Marijuana Reform Measure Submitted in Massachusetts
As the 2016 election looms over our nation, dozens of marijuana groups are scrambling to get marijuana measures on their respective ballots. In Massachusetts, the first of these groups has just made its move toward putting an initiative in front of the state’s voters during the upcoming election.
On June 29, 2015, Bay State Repeal submitted a legalization initiative to the Massachusetts Office of the Attorney General. Under the proposed ballot initiative, marijuana would become legal to persons 21 years or older, and past marijuana convictions would be expunged from criminal records.
In an effort to combat the black market, marijuana would be taxed at a rate of 6.25 percent. This would stand in stark contrast to other states like Washington, which has an effective tax rate of 47 percent.
“You’ve got to keep the price down so the profit margin isn’t enough for racketeers to take the risk,” explained Steve Epstein, an attorney for Bay State Repeal.
Both Colorado and Washington have had difficulty in combating the low prices of the black market; however, Colorado has recently seen a steep drop in marijuana prices, with the size of the state’s market continuing to grow.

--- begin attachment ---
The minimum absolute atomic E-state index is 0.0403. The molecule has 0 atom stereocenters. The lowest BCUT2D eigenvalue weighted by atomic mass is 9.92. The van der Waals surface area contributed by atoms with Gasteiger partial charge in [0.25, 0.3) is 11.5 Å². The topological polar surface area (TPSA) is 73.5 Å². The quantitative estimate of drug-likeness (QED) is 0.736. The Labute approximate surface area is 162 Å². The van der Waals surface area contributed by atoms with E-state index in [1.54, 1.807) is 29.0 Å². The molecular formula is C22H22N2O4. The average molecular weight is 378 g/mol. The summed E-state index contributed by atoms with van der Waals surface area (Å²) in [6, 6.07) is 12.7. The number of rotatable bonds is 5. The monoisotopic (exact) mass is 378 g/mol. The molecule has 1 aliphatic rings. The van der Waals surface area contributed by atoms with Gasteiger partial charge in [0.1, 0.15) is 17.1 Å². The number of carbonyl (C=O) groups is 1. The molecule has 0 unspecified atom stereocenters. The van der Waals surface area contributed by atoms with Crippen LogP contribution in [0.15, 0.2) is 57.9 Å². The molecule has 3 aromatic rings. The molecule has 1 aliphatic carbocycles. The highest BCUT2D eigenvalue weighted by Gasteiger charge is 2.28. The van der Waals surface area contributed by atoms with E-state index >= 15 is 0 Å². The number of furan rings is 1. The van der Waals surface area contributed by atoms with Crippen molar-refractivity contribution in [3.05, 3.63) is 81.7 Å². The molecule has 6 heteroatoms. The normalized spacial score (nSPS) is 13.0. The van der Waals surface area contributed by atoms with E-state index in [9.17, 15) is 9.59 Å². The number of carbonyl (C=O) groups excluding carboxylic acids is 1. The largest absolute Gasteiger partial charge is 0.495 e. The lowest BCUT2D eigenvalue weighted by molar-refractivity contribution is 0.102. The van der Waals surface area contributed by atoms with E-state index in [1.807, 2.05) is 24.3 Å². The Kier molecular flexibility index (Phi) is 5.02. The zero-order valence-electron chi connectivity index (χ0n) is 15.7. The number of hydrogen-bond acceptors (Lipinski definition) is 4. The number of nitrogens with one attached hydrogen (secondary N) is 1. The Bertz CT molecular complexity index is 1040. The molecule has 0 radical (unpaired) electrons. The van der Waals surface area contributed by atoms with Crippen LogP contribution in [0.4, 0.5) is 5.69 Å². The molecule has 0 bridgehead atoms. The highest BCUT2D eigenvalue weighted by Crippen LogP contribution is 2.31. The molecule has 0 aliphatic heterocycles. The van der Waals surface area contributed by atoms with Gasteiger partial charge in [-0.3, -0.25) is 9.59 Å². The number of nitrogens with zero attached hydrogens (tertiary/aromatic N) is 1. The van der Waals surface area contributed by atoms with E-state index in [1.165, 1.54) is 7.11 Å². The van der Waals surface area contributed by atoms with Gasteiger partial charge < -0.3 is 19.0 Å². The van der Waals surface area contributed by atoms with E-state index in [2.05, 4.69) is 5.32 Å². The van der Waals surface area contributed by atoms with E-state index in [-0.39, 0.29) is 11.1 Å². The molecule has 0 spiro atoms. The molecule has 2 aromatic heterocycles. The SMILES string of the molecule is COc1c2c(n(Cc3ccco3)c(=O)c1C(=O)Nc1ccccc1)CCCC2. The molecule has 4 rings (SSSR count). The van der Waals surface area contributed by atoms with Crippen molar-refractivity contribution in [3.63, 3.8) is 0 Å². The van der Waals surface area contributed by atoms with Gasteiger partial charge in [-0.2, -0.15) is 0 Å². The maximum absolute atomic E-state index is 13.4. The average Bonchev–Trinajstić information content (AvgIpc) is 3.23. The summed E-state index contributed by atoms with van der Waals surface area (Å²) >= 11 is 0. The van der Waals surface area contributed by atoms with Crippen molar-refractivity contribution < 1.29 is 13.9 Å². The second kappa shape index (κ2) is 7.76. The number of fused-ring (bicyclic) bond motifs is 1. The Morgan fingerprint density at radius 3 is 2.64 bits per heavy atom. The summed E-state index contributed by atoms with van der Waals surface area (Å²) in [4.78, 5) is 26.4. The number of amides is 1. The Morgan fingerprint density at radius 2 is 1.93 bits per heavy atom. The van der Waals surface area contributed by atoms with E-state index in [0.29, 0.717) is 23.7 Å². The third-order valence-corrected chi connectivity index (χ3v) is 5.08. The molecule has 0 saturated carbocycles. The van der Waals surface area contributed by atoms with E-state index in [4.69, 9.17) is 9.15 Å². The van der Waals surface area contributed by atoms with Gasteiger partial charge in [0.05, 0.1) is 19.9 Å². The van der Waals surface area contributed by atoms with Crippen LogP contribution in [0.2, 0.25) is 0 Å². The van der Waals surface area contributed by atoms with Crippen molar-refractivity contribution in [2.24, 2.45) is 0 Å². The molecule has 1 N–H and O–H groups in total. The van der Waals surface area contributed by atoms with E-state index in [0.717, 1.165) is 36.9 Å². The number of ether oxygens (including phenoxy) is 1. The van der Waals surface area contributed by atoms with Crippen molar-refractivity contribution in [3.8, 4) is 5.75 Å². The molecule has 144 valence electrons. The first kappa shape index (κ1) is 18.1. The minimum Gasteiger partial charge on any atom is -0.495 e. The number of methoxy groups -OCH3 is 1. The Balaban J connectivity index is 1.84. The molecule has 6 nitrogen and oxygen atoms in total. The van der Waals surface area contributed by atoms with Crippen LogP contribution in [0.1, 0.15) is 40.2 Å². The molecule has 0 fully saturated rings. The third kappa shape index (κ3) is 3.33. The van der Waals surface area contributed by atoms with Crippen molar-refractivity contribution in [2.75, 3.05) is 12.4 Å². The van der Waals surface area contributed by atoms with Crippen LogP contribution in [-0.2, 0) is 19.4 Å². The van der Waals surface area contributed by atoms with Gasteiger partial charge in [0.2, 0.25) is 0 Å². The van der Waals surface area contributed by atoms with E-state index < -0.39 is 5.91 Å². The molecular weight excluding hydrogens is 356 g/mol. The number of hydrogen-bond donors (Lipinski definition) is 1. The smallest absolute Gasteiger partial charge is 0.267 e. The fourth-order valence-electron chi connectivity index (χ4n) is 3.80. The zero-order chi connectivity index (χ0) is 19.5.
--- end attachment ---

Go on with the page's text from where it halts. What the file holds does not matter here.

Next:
For now, the people behind Bay State Repeal will have to have their measure pass muster with the Massachusetts Office of the Attorney General. If the group’s ballot language is approved, it will have to collect approximately 43,167 valid signatures in order to make it onto the 2016 ballot.
With everything in flux, it is difficult to gauge the chances of the measure getting approved by the state’s voters, but certain legislators have expressed their confidence in a marijuana measure passing.
According to WAMC, Massachusetts Senate President Stan Rosenberg has expressed that a marijuana measure could pass. However, he also expressed concern that a voter led initiative would not consider the wishes of marijuana opponents.
“If they were at the table we might end up with a product because they’ll raise legitimate questions,” Rosenberg said. “[Opponents could] force the conversation to head in the direction of coming up with better solutions and so you’d end up with a better law.”
Given the legislature’s reluctance to take up marijuana reform, it is debatable as to whether lawmakers would produce better results; however, one cannot ignore the fact that passing reform through the legislature is much more deliberately bureaucratic than a citizen-led initiative.
Meanwhile, Andrew Freedman, Colorado’s top marijuana official, has recommended that Massachusetts discuss marijuana reform now instead of later.
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